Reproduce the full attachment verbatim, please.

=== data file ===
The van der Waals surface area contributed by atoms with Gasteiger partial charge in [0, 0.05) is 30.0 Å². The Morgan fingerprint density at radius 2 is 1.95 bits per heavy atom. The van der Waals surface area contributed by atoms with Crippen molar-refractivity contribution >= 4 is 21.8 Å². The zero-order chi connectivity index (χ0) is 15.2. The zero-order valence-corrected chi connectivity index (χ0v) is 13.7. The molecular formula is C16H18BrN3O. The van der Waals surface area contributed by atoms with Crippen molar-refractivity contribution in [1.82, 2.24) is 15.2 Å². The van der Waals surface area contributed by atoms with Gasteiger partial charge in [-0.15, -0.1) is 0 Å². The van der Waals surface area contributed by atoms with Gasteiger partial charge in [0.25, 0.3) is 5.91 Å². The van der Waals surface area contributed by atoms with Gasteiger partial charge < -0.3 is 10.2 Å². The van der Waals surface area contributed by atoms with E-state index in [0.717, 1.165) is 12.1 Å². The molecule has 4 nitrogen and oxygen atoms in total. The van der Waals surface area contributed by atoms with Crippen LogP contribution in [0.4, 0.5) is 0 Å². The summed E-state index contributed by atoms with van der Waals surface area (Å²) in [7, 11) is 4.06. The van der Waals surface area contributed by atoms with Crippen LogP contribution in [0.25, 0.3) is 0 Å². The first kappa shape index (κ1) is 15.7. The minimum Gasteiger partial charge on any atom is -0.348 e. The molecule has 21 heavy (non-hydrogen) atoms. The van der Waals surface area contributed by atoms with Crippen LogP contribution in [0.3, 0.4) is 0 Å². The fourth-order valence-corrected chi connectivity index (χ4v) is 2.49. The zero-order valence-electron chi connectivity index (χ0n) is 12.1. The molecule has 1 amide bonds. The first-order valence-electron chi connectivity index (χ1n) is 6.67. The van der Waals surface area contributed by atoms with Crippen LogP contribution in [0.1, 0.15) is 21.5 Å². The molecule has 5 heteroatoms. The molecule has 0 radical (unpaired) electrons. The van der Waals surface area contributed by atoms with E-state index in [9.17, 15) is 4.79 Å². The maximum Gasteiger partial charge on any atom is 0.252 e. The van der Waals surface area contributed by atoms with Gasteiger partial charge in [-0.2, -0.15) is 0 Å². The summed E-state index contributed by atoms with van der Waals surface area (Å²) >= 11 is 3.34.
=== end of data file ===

The van der Waals surface area contributed by atoms with Gasteiger partial charge in [0, 0.05) is 30.0 Å². The Morgan fingerprint density at radius 2 is 1.95 bits per heavy atom. The van der Waals surface area contributed by atoms with Crippen molar-refractivity contribution >= 4 is 21.8 Å². The zero-order chi connectivity index (χ0) is 15.2. The zero-order valence-corrected chi connectivity index (χ0v) is 13.7. The molecular formula is C16H18BrN3O. The van der Waals surface area contributed by atoms with Crippen molar-refractivity contribution in [1.82, 2.24) is 15.2 Å². The van der Waals surface area contributed by atoms with Gasteiger partial charge in [-0.15, -0.1) is 0 Å². The van der Waals surface area contributed by atoms with Gasteiger partial charge in [0.25, 0.3) is 5.91 Å². The van der Waals surface area contributed by atoms with Gasteiger partial charge < -0.3 is 10.2 Å². The van der Waals surface area contributed by atoms with E-state index in [0.717, 1.165) is 12.1 Å². The molecule has 4 nitrogen and oxygen atoms in total. The van der Waals surface area contributed by atoms with Crippen LogP contribution in [0.4, 0.5) is 0 Å². The summed E-state index contributed by atoms with van der Waals surface area (Å²) in [7, 11) is 4.06. The van der Waals surface area contributed by atoms with Crippen LogP contribution in [0.25, 0.3) is 0 Å². The first kappa shape index (κ1) is 15.7. The minimum Gasteiger partial charge on any atom is -0.348 e. The molecule has 21 heavy (non-hydrogen) atoms. The van der Waals surface area contributed by atoms with Crippen LogP contribution in [0.3, 0.4) is 0 Å². The fourth-order valence-corrected chi connectivity index (χ4v) is 2.49. The zero-order valence-electron chi connectivity index (χ0n) is 12.1. The molecule has 1 amide bonds. The first-order valence-electron chi connectivity index (χ1n) is 6.67. The van der Waals surface area contributed by atoms with Crippen LogP contribution in [0.1, 0.15) is 21.5 Å². The molecule has 5 heteroatoms. The molecule has 0 radical (unpaired) electrons. The van der Waals surface area contributed by atoms with E-state index in [9.17, 15) is 4.79 Å². The maximum Gasteiger partial charge on any atom is 0.252 e. The van der Waals surface area contributed by atoms with Gasteiger partial charge in [-0.2, -0.15) is 0 Å². The summed E-state index contributed by atoms with van der Waals surface area (Å²) >= 11 is 3.34.